Annual MTA subway ridership dropped in 2016 for the first time since 2009 as the agency finds itself grappling with the system capacity and a continuing decline in service.
There were 1.756 billion trips taken in the MTA subways last year, a drop from the 1.762 billion rides logged in 2015, according to annual ridership totals presented to the MTA board on Tuesday.
It’s a small, though meaningful, decline of six million rides — the equivalent of the MTA shedding about one busy weekday of subway trips. But it’s a stark contrast to growth the agency has experienced in recent years. Between 2009 and 2015, the MTA has embraced an average increase of 30 million subway rides annually as the city’s population and job market grows.
“I’m not shocked because ridership growth has been so strong that there has to be a certain regression to the mean,” said John Raskin, executive director of the advocacy group Riders Alliance. “But also because the subway is bursting at the seams. When you can’t fit more people on the subway, you’re not going to attract more people to the subway.”
The MTA has struggled to keep pace with the city. Less trains are arriving on time because overstuffed cars and platforms has the strained the system. Overcrowding caused 32,508, or about 42%, of all train delays this past December, around the same percentage it usually accounts for each month.
Subway delays have surged since 2012. When comparing November 2012 and November 2016, subway delays increased from 18,255 to 60,274. Meanwhile, the MTA bus network, beset with its own reliability issues, saw a continued its plunge in ridership, from 776 million rides in 2015 to 764 million rides in 2016.
“People are voting with their wallets and their feet,” said Jon Orcutt, spokesman for TransitCenter. “Without a clear policy other than Select Bus Service, the bus trend is very clear…and without capacity changes in addition to (the Second Avenue subway), there is a physical limit to what the subway can do.”
Weekday subway service increased by a marginal .1% last year, but weekend service dropped by 3.1%, evidence that service interruptions for planned weekend work, when ridership is generally low, could be frustrating riders to the point of abandonment.
“If we’re going to improve service in a meaningful way, the planned outages are necessary,” said Wynton Habersham, chief of subways at the MTA.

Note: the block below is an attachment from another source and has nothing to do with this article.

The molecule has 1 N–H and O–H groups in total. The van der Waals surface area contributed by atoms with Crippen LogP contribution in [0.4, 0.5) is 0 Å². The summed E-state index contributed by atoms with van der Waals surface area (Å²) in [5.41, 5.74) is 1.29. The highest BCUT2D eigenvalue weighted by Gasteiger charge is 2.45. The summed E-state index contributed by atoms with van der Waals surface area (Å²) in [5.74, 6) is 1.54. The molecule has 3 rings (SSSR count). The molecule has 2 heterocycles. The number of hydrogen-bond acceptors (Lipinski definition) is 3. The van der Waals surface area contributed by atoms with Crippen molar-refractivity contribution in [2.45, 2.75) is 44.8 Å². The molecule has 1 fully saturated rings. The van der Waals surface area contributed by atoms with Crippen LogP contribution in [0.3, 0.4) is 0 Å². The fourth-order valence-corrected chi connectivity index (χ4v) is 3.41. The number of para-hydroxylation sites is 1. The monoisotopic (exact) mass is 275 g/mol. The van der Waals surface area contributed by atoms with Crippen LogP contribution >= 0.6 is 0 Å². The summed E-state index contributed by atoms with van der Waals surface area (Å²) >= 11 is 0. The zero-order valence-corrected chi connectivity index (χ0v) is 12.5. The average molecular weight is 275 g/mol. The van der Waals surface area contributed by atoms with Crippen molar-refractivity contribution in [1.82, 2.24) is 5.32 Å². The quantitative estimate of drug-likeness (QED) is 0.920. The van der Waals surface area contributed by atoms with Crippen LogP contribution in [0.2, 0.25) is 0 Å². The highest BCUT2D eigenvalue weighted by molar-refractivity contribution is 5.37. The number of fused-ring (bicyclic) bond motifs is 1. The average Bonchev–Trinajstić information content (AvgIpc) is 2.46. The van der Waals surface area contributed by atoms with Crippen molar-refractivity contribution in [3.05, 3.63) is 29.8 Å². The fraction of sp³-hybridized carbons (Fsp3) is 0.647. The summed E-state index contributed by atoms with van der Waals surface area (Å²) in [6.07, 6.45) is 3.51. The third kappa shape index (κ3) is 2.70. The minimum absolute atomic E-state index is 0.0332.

Veronica Vanterpool, an MTA board member and executive director of the Tri-State Transportation Campaign, said it’s “no secret” that service is worsening, but that “the MTA has to deal with very unique challenge that is accommodating growth while also maintaining a good level of service.”
Experts said it was difficult to outline how or if the proliferation of other transit options, like ride-hail apps or Citi Bike, is pulling some riders away, but a drop in MTA service is not good news.
“Without improved subway service, you risk driving people off public transportation and into cars, or having people decide not to travel around the city,” Raskin said.
Habersham outlined several short-term and long-term initiatives to improve service. That ranges from the hiring of more platform controllers to manage crowds and alleviate other delays, to the replacement of the agency’s antiquated signal system.
Nearly 30% of the MTA’s signal system was installed before 1965 and has never been rehabilitated, according to Habersham. The MTA is spending north of $3.75 billion to modernize the signal system.
That “will allow trains to run more closely together and do so more reliably,” Habersham said.
Still, advocates believe the agency is hindered by inadequate financial support from Albany and the lack of a clear vision and policy to improve service — from buses above ground, to trains below.
“These are pieces,” said Orcutt, “but it doesn’t feel like a comprehensive analysis is part of the public conversation right now.”